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President Hugh MacArthur
Let’s start by acknowledging the obvious: Cleveland is absolutely terrible. For a while, Derek Anderson was legitimately competing with Tim Rattay to see who could complete the most passes to Buccaneer players. The Browns offensive line is a shambles. They cannot run and they cannot pass. Watching them for four quarters, it is astounding to think they have actually won four games.

Here’s the odd thing about this game: The Bucs didn’t play particularly well and still won handily. Winning handily on the road when you don’t play your best game in the NFL means you must have some talent. Road wins are hard to come by no matter who you are playing. The Bucs had four trips inside the ten and wound up with 6 points to show for it. They could have easily wound up with another couple of touchdowns.

Here’s another baker’s dozen of quick thoughts on Sunday’s game and the season:

1) Jeff Garcia continues to do nothing to convince me he won’t be in Pewter next season. All he does is increase the price tag each time he goes out and wins.

2) Is Kellen Winslow the biggest punk in the league? All the guy has done is completely waste his talent and career thus far, and he acts like he’s still BMOC at Miami. Winslow let one pass clang off his hands for Jermaine Phillips’ first pick, and then didn’t even make an effort to knock down an overthrown ball that became Phillips’ second pick. Then he finally catches a pass for a first down, and judging by the celebration you’d have thought he just clinched a playoff berth for the Brownies. Puh-leez.

3) Braylon Edwards could be on his way to being another punk. It’s bad enough to have to carry the failed legacy of Michigan receivers in the NFL (hello Desmond Howard), but this guy, who has also done absolutely nothing, is acting like he’s some kind of superstar. I’m glad Romeo Crennel made him watch Dennis Northcutt start the game. Then Edwards gets in there and promptly drops a third down pass that hit him right in the numbers.

4) Hooray to Coach Jon Gruden for going for it on fourth-and-inches inside the Browns 10-yard line in the first half. The Bucs were up 3-0, and needed more than a field goal on the road. I am also glad that the play call was one with a high probability of success, an Alstott run. Too bad it didn’t work.

5) Twenty-two carries for 56 yards. Can we stop the screaming to build the offense around Alstott now? He’s been a good player and a Tampa Bay icon, but he is not the answer for this team.

6) Can we also stop the screaming (especially in the newspapers) that Tim Rattay is the answer at quarterback? He is a capable back-up for the West Coast offense. Period. His interception in the end zone was terrible and his fumble that was returned for a touchdown would have made for a very uncomfortable game if Derek Anderson didn’t like throwing to Derrick Brooks so much. Rattay also threw several wounded ducks that won’t make anyone forget Joe Montana. He is a decent game manager. He makes his reads and usually makes the right decision. He can make the offense move. He is not the long-term answer for the Bucs, however.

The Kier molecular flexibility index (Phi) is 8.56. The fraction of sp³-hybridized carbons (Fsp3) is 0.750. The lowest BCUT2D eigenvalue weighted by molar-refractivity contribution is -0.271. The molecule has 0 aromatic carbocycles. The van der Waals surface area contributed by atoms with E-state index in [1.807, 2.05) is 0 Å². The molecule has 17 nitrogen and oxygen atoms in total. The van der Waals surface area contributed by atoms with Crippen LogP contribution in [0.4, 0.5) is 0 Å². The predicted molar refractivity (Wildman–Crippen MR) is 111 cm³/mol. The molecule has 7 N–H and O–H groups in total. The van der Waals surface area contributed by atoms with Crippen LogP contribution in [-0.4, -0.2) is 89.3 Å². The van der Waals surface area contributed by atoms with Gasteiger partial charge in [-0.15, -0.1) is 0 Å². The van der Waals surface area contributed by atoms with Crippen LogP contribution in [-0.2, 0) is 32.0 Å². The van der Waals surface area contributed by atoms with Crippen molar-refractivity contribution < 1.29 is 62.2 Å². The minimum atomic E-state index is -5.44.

7) The more Michael Pittman plays, the more I appreciate him. He ran hard and well, caught the ball, and was very solid in pass protection. He is one of the least expensive insurance policies in the league. I’d like to see him on the field with Cadillac a lot more often next season.

8) Though they registered three sacks on defense, it was disappointing to see the lack of pressure the Buccaneer front four put on Derrick Anderson. Most of the pressure Anderson faced came on blitzes. With all of the scrubs playing on offensive line for the Browns, I had hoped to see bigger days for guys like Dewayne White, who is looking less and less like a guy I want to resign for significant dollars. Greg Spires came on in the second half, but the best defensive lineman was again Chris Hovan, who was solid against the run and helped get good interior push.

9) What are we to make of Jermaine Phillips? Two picks, including one spectacular one that bounced off Kellen Winslow’s hands. Where has this been all season? Phillips has been coming on the past few games in run support, but he has struggled in coverage for most of the year.

10) Seeing Will Allen bounce off ball carriers instead of wrapping them up continues to build the case that the Bucs need a new safety in 2007. I hope Ken Hamlin and Michael Lewis make sure that Monte Kiffin has their phone numbers.